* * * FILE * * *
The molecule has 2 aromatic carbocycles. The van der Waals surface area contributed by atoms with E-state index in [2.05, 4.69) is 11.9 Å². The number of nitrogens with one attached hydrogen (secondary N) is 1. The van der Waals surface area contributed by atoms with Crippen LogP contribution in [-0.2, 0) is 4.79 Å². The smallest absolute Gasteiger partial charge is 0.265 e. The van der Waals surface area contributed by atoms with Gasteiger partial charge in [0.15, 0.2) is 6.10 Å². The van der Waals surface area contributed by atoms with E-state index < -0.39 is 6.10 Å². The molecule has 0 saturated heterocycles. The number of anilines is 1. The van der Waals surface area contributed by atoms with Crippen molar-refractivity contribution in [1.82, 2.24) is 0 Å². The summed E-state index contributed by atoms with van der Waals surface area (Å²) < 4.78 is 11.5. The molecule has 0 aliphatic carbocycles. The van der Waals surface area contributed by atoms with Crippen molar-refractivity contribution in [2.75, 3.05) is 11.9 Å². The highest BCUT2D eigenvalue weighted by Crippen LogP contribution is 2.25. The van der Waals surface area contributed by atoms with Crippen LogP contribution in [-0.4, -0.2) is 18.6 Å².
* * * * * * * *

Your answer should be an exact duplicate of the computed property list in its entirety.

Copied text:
The molecule has 2 aromatic carbocycles. The van der Waals surface area contributed by atoms with E-state index in [2.05, 4.69) is 11.9 Å². The number of nitrogens with one attached hydrogen (secondary N) is 1. The van der Waals surface area contributed by atoms with Crippen LogP contribution in [-0.2, 0) is 4.79 Å². The smallest absolute Gasteiger partial charge is 0.265 e. The van der Waals surface area contributed by atoms with Gasteiger partial charge in [0.15, 0.2) is 6.10 Å². The van der Waals surface area contributed by atoms with E-state index < -0.39 is 6.10 Å². The molecule has 0 saturated heterocycles. The number of anilines is 1. The van der Waals surface area contributed by atoms with Crippen molar-refractivity contribution in [1.82, 2.24) is 0 Å². The summed E-state index contributed by atoms with van der Waals surface area (Å²) < 4.78 is 11.5. The molecule has 0 aliphatic carbocycles. The van der Waals surface area contributed by atoms with Crippen molar-refractivity contribution in [2.75, 3.05) is 11.9 Å². The highest BCUT2D eigenvalue weighted by Crippen LogP contribution is 2.25. The van der Waals surface area contributed by atoms with Crippen LogP contribution in [-0.4, -0.2) is 18.6 Å².